KSU hopes to become a proposed manufacturing university

Grant McGimpsey

Grant McGimpsey

Jacob Runnels

Kent State has expressed interest in becoming one of 25 selected universities to receive funding toward engineering and manufacturing programs from a new bill proposed by Congress.

The Manufacturing Universities Act of 2015 would give selected universities each $5 million for four years — $20 million in total funding to promote the strengthening of engineering programs, specifically designated toward manufacturer needs, according to Senator Christopher Coons’ (D-Del.) website.

“It’s critical that our schools and universities equip students for success in manufacturing and contribute to the research and development that drives advanced manufacturing,” Coons said in a press release. “Although our economy has created more than 800,000 manufacturing jobs over the last five years, hundreds of thousands of jobs remain unfilled because we don’t have enough trained workers…This bipartisan bill would help us meet that challenge.”

Along with funding, selected universities will help create relationships between the universities and manufacturing companies.

Todd Diacon, provost and senior vice president for academic affairs, said the university would be in really good company if it would receive the grant.

“Any time we can win a national grant, that’s an impressive feat for us,” Diacon said.

Grant McGimpsey, vice president of research and sponsored programs, said regional universities like Kent State should help promote economic development in their areas.

“Clearly, in this region, that means helping to promote new manufacturing technologies, new methods and new products,” McGimpsey said. “I think that’s why the idea of the manufacturing university kind of fits nicely.” 

McGimpsey also said Kent State is moving from one manufacturing paradigm to another, moving from steel and automobiles to “flexible electronics.”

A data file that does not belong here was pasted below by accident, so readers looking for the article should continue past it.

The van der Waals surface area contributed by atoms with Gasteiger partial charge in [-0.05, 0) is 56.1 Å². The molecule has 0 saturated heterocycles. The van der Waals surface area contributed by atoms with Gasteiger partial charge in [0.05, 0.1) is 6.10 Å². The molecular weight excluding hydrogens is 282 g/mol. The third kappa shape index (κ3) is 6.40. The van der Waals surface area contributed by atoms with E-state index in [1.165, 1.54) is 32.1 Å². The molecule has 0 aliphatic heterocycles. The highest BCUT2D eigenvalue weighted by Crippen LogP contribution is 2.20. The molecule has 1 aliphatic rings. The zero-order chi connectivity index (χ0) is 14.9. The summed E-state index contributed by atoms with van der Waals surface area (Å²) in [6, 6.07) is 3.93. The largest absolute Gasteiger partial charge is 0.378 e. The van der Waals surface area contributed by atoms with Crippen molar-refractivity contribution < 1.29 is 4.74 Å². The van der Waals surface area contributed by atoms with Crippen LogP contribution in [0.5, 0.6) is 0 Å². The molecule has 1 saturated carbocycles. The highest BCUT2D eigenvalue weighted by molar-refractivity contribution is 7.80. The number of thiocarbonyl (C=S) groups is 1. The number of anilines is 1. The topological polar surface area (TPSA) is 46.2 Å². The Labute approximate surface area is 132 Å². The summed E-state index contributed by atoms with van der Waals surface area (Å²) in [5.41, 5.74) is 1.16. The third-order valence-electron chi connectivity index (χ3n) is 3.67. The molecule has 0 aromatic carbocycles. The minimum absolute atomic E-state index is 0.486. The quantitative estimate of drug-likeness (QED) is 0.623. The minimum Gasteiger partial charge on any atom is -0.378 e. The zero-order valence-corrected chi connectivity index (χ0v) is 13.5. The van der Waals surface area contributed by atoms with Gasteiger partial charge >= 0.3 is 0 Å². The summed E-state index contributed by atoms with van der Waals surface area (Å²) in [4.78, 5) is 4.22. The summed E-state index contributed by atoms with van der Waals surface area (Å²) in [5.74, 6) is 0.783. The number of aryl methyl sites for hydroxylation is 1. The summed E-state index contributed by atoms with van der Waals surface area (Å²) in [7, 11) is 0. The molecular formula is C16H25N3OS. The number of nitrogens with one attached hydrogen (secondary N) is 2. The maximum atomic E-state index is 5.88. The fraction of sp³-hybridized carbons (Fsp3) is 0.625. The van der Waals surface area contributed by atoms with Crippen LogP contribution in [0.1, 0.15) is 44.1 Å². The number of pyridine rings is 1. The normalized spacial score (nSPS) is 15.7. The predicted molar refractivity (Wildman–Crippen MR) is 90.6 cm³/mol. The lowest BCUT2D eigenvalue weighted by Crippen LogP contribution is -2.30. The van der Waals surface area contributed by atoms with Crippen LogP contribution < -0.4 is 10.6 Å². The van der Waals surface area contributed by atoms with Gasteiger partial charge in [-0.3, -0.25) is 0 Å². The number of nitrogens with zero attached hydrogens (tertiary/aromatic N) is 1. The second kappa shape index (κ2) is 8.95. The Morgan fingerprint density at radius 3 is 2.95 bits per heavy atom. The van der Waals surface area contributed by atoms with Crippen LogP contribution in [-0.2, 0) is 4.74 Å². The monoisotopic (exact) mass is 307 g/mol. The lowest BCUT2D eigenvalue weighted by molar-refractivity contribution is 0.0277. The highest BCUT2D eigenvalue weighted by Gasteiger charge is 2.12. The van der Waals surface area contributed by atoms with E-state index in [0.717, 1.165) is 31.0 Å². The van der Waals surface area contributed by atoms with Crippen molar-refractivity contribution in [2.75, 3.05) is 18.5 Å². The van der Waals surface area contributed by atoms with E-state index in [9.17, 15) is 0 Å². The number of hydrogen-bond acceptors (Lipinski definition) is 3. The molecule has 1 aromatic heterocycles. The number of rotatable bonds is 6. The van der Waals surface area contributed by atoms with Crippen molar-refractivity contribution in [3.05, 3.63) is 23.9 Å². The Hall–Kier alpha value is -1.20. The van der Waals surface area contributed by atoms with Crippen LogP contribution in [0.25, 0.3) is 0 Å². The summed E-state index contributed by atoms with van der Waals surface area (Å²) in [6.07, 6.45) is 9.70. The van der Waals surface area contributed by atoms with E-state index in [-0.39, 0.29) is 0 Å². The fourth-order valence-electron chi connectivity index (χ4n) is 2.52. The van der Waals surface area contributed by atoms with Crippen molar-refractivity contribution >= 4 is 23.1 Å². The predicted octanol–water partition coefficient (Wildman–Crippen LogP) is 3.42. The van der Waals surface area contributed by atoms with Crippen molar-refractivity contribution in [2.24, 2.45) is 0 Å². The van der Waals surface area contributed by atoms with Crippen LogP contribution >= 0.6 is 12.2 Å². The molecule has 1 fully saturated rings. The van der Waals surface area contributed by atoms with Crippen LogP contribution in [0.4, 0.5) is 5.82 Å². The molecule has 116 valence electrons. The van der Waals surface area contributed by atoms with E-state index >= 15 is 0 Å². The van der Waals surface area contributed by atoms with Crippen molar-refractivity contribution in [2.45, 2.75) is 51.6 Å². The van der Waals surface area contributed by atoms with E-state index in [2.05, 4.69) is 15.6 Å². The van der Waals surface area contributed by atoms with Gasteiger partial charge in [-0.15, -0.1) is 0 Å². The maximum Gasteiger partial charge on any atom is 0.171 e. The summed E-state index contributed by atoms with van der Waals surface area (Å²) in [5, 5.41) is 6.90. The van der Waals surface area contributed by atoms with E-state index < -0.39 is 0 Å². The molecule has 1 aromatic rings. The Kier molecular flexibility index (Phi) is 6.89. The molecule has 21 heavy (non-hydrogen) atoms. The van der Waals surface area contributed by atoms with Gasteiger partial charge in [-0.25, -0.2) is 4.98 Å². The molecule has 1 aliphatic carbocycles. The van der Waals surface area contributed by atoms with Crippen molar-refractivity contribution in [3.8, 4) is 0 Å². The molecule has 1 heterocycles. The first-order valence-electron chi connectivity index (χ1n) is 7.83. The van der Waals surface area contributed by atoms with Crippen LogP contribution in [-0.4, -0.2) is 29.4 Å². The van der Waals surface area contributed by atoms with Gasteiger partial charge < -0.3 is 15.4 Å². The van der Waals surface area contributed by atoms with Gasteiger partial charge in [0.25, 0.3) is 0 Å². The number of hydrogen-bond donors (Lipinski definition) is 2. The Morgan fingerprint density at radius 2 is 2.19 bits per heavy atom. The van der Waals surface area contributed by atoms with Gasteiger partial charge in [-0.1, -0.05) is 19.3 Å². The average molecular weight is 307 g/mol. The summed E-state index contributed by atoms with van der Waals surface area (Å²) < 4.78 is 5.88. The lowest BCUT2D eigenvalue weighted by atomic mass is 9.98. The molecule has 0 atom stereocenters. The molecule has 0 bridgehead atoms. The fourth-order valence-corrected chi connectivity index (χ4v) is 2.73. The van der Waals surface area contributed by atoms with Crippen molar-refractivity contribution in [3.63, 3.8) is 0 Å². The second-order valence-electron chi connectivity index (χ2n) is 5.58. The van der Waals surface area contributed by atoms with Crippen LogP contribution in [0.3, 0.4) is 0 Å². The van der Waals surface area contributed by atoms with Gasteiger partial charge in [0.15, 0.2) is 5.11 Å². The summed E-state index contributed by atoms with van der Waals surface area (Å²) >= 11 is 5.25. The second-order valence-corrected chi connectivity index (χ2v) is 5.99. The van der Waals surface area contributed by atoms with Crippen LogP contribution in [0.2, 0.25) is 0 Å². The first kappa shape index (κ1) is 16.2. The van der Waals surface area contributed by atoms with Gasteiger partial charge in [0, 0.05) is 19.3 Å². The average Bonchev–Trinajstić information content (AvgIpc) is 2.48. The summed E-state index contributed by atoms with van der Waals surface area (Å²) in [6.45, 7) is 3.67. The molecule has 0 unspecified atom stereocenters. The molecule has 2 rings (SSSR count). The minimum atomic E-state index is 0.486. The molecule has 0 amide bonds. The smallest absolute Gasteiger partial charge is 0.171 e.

Flexible electronics are plastic-based electronics that can be bent in ways that would cause normal technologies to break, McGimpsey said.

“What we’re hoping to do at Kent State is to bring together the assets this region has,” McGimpsey said. “(We hope to use our) flexible device research, workforce training and manufacturing and help establish a new manufacturing economy in the region.”

In addition, McGimpsey said the Liquid Crystal Institute would play a significant role in the production of flexible electronics manufacturing, and this bill would help create more support for this type of manufacturing.

McGimpsey said that more than a year ago, the Flexible Device Manufacturing and Commercialization Consortium (FDMCC) was established to help reinvent the manufacturing background to better qualify them to participate in the manufacturing effort this bill is promoting.

“We have all of these assets, we have great research… and we have a lot of new manufacturing know-how in the region,” McGimpsey said. “There’s a lot of stuff here in Northeast Ohio, and when you combine that with the manufacturing philosophy that people in Northeast Ohio have, it seems like a natural next step that we in this region would be leading a new manufacturing economy based on flexible electronics.”

Contact Jacob Runnels at [email protected]